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The Real Rocky
Jul 1st, 2009 by

Rocky Marciano, by Andover artist Joe Gemellaro.

Rocky Marciano, by Andover artist Joe Gemellaro.

My friend Joe Gemellaro is one of the most talented artists I know. He has a knack for recreating the human form, especially faces. It is a gift he was born with.

Shown here is a study of a portrait Joe drew of Brockton native Rocky Marciano, heavyweight champion of the world from 1952 to 1956.  Joe donated prints of the final sketch to several charity groups, including the Haverhill Boys Club  which auctioned it off last year to raise money.

Watching Joe draw is a magical experience. Very quickly, over a matter of a few minutes, a face will start to emerge from the blank, white page. He says he always starts with the eyes, “because if you don’t get the eyes right, then nothing will be right.”

It’s uncanny, just how right he manages to get the eyes. In another framed portrait, all Joe drew was a single  eye. And when you look at it, you instantly recognize Mohammed Ali.

To order a print of Rocky or to see more of Joe’s work, contact the artist directly.

(Note: I’m filing this under “AllThingsTuscan.com,” even though Rocky and Joe’s ancestry goes back to southern Italy. Hey, we’re all Italian. Can’t we all just get along?)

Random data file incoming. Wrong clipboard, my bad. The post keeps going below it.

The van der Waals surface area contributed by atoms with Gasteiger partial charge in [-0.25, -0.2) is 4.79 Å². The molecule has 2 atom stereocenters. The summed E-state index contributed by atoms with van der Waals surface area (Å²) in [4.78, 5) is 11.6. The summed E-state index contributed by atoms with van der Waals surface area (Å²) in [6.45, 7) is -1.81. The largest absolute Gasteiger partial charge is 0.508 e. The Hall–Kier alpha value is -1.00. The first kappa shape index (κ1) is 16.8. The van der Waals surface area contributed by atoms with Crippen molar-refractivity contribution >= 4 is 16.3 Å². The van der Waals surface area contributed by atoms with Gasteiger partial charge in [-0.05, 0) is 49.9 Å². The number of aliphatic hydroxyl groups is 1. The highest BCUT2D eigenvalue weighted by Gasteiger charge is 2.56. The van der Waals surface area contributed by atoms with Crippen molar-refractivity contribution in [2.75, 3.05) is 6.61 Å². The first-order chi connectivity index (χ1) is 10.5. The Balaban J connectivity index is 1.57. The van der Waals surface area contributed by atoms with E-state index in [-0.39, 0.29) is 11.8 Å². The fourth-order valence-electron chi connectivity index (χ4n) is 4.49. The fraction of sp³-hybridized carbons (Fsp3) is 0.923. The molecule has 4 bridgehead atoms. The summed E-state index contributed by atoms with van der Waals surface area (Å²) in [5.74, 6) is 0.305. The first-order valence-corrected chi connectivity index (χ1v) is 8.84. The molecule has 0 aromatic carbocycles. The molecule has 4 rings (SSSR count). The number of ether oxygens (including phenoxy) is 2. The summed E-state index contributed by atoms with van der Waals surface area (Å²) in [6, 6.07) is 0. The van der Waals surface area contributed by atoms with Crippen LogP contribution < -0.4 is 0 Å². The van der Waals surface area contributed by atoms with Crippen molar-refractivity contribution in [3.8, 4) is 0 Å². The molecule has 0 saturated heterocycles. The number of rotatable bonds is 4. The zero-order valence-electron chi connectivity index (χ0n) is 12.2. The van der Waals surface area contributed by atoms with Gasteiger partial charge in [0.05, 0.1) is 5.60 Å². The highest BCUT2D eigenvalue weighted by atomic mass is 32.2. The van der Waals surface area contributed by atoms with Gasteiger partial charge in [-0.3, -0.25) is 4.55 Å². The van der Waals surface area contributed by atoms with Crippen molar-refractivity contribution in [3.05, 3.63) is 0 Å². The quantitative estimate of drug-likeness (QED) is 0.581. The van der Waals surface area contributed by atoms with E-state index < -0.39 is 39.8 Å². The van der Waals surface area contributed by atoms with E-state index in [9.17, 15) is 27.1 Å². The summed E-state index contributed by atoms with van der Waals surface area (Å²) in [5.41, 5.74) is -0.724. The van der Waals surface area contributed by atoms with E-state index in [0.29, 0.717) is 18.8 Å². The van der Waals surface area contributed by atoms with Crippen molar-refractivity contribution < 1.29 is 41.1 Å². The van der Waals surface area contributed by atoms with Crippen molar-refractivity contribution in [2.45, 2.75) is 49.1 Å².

The Landscapes of Italy
Jun 18th, 2009 by

Audio Slideshow: ‘The Transforming Power of Colour’

(Paintings by William Kelley; Photos by Mark Micheli; Music by Wilhelmenia Wiggins Fernandez.)

William Kelley (right) at his art show in New York City. Click the photo to run the audio-slideshow of "The Tranforming Power of Colour."

William Kelley (right) at his art show in New York City. Click the photo to run the audio-slideshow of "The Tranforming Power of Colour."

My Irish brother-in-law, William Kelley, paints Tuscan landscapes. For the past ten years he has lived six months in Florence and six months in Sarasota, Florida and I’m ashamed to say he knows more Italian than me.

He had a show in New York City this month at the Walter Wickiser Gallery.

William (aka Billy) moved to Florence a little more than 10 years ago to further his artistic education at the Lorenzo de’ Medici school. He was in his mid-fifties then and stuck out a little at the school where most students were in their 20s.

But Billy is a kid at heart, something that is echoed in the bold choice of color combinations that he uses. See for yourself.

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